The U.S. Small Business Administration’s Ostensible Subcontractor Rule

There are several common pitfalls that small businesses can succumb to, including the U.S. Small Business Administration’s (SBA) ostensible subcontractor rule. Under this rule, a small business contractor will be deemed affiliated with its subcontractor whenever the subcontractor performs the primary and vital work required by the prime contract. The rule can be difficult given the lack of regulatory clarity surrounding it, which can lead to challenges for small businesses.

A recent decision from SBA’s Office of Hearings and Appeals (OHA), “Size Appeal of WG Pitts Company,” argued that it should not be affiliated with its large business subcontractor because it was performing the primary and vital work of the contract by having assigned only one of seven sites to the contractor to perform. OHA held, however, that the contractor’s proposal did not make this clear and OHA would not consider after-the-fact arrangements in applying the subcontractor. The lesson from the ruling is that if there are uncertainties, such as the number of sites that will be awarded, those should be explained in a way that makes it clear the small business itself will perform the primary and vital work of the contract under all circumstances.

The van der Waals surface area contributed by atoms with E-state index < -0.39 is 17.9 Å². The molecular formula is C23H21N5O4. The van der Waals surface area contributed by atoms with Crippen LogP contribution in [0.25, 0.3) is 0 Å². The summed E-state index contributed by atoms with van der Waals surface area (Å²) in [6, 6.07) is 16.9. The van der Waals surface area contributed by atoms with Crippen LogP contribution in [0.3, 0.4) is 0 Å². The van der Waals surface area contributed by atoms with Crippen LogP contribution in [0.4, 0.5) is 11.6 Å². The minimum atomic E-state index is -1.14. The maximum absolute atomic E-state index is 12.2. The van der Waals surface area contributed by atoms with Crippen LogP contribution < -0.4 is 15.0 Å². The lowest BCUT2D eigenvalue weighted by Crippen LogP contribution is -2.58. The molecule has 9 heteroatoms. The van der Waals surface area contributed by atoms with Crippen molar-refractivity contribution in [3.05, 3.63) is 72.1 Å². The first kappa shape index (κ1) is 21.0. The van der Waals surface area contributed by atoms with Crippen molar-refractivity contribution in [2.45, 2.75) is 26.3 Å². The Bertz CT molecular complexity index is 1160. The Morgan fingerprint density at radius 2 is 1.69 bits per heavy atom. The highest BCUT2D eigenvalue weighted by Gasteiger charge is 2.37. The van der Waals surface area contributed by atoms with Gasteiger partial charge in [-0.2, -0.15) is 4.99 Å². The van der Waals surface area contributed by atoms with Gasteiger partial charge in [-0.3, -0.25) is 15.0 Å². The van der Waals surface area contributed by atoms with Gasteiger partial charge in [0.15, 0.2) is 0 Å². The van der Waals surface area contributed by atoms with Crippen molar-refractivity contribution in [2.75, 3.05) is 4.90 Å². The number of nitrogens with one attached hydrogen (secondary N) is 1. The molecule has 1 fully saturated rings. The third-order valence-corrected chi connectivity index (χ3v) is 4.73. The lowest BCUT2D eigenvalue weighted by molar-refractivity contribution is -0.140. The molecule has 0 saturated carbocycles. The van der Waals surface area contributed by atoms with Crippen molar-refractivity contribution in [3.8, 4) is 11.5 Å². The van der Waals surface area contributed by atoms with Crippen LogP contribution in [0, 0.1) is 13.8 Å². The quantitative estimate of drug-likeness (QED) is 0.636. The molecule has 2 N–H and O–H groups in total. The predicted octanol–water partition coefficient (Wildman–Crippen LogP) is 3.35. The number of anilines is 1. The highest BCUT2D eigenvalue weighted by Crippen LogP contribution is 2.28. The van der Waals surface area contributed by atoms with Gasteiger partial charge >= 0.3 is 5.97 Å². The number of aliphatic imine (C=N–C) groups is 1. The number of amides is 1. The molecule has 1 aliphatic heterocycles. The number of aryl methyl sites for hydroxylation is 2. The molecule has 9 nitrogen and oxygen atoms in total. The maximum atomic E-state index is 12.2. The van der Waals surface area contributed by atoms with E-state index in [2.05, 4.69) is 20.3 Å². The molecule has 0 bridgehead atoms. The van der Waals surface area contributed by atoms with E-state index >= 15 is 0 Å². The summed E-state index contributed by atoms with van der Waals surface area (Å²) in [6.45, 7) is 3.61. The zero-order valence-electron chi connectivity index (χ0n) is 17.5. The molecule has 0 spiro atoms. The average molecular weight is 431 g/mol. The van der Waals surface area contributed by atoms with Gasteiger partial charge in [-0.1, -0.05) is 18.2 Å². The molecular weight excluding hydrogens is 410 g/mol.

In a different decision, “Size Appeal of Competitive Innovations,” OHA held that a contractor was affiliated with four subcontractors, because they were collectively performing the primary and vital delivery of instructional services called for by the prime contract. The SBA sided with the contractor primarily because each subcontractor only had a small portion of the instructional work. OHA, however, reversed the decision finding the ostensible subcontractor rule applied given that the prime contractor would not be performing a significant portion of the contract’s primary and vital work. While there is an exception to the ostensible subcontractor rule for SBA approved mentor-protégés, the exception only applies if the mentor-protégé actually submits a proposal as a joint venture.

To learn more about the ostensible subcontractor rule, including affiliation instructions, visit www.sba.gov.